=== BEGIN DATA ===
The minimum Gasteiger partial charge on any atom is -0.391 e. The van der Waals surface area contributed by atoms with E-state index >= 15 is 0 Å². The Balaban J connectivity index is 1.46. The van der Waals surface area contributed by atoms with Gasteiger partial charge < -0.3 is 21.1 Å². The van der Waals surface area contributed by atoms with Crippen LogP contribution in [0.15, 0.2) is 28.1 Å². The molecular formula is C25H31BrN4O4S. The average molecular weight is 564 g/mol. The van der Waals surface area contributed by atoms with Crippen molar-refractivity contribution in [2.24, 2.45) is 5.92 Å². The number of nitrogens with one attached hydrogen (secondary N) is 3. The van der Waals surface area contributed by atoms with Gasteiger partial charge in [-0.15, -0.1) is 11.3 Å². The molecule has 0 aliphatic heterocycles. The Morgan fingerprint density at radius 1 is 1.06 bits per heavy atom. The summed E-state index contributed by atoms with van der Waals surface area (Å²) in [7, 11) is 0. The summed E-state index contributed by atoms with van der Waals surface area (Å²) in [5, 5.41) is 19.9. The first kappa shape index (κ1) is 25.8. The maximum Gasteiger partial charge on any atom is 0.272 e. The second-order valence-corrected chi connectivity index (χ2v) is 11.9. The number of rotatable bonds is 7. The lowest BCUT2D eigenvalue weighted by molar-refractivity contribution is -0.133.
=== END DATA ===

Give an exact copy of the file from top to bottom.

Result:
The minimum Gasteiger partial charge on any atom is -0.391 e. The van der Waals surface area contributed by atoms with E-state index >= 15 is 0 Å². The Balaban J connectivity index is 1.46. The van der Waals surface area contributed by atoms with Gasteiger partial charge < -0.3 is 21.1 Å². The van der Waals surface area contributed by atoms with Crippen LogP contribution in [0.15, 0.2) is 28.1 Å². The molecular formula is C25H31BrN4O4S. The average molecular weight is 564 g/mol. The van der Waals surface area contributed by atoms with Crippen molar-refractivity contribution in [2.24, 2.45) is 5.92 Å². The number of nitrogens with one attached hydrogen (secondary N) is 3. The van der Waals surface area contributed by atoms with Gasteiger partial charge in [-0.15, -0.1) is 11.3 Å². The molecule has 0 aliphatic heterocycles. The Morgan fingerprint density at radius 1 is 1.06 bits per heavy atom. The summed E-state index contributed by atoms with van der Waals surface area (Å²) in [7, 11) is 0. The summed E-state index contributed by atoms with van der Waals surface area (Å²) in [5, 5.41) is 19.9. The first kappa shape index (κ1) is 25.8. The maximum Gasteiger partial charge on any atom is 0.272 e. The second-order valence-corrected chi connectivity index (χ2v) is 11.9. The number of rotatable bonds is 7. The lowest BCUT2D eigenvalue weighted by molar-refractivity contribution is -0.133.